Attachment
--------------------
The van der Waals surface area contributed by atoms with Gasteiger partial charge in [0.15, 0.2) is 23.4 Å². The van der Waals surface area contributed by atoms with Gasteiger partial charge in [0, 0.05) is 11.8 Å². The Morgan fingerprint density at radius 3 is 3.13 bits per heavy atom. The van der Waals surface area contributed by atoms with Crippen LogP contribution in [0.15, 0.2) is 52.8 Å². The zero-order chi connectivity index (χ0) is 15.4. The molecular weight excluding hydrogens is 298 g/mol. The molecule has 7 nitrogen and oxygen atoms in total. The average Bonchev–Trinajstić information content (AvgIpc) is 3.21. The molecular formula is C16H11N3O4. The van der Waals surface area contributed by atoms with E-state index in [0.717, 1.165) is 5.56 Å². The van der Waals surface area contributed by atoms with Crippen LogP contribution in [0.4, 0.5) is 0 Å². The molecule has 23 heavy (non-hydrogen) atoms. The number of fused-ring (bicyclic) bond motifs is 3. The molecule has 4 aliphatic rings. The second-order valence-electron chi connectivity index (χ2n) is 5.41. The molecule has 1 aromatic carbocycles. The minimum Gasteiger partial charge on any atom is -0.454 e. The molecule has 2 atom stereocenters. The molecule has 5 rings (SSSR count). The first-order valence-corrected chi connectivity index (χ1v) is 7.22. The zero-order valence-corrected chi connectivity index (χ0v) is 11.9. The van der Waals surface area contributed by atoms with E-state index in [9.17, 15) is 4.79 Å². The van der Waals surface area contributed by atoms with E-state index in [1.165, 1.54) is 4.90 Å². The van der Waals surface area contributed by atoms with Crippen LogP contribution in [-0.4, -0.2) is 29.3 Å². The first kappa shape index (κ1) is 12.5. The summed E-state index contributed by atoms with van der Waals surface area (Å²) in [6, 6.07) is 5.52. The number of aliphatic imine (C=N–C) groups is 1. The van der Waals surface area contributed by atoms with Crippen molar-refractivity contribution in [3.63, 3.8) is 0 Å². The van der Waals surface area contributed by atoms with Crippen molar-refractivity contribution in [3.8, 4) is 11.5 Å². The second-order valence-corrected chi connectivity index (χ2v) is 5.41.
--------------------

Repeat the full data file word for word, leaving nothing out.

The van der Waals surface area contributed by atoms with Gasteiger partial charge in [0.15, 0.2) is 23.4 Å². The van der Waals surface area contributed by atoms with Gasteiger partial charge in [0, 0.05) is 11.8 Å². The Morgan fingerprint density at radius 3 is 3.13 bits per heavy atom. The van der Waals surface area contributed by atoms with Crippen LogP contribution in [0.15, 0.2) is 52.8 Å². The zero-order chi connectivity index (χ0) is 15.4. The molecular weight excluding hydrogens is 298 g/mol. The molecule has 7 nitrogen and oxygen atoms in total. The average Bonchev–Trinajstić information content (AvgIpc) is 3.21. The molecular formula is C16H11N3O4. The van der Waals surface area contributed by atoms with E-state index in [0.717, 1.165) is 5.56 Å². The van der Waals surface area contributed by atoms with Crippen LogP contribution in [0.4, 0.5) is 0 Å². The molecule has 23 heavy (non-hydrogen) atoms. The number of fused-ring (bicyclic) bond motifs is 3. The molecule has 4 aliphatic rings. The second-order valence-electron chi connectivity index (χ2n) is 5.41. The molecule has 1 aromatic carbocycles. The minimum Gasteiger partial charge on any atom is -0.454 e. The molecule has 2 atom stereocenters. The molecule has 5 rings (SSSR count). The first-order valence-corrected chi connectivity index (χ1v) is 7.22. The zero-order valence-corrected chi connectivity index (χ0v) is 11.9. The van der Waals surface area contributed by atoms with E-state index in [9.17, 15) is 4.79 Å². The van der Waals surface area contributed by atoms with E-state index in [1.165, 1.54) is 4.90 Å². The van der Waals surface area contributed by atoms with Crippen LogP contribution in [-0.4, -0.2) is 29.3 Å². The first kappa shape index (κ1) is 12.5. The summed E-state index contributed by atoms with van der Waals surface area (Å²) in [6, 6.07) is 5.52. The number of aliphatic imine (C=N–C) groups is 1. The van der Waals surface area contributed by atoms with Crippen molar-refractivity contribution in [3.63, 3.8) is 0 Å². The van der Waals surface area contributed by atoms with Crippen molar-refractivity contribution in [3.8, 4) is 11.5 Å². The second-order valence-corrected chi connectivity index (χ2v) is 5.41.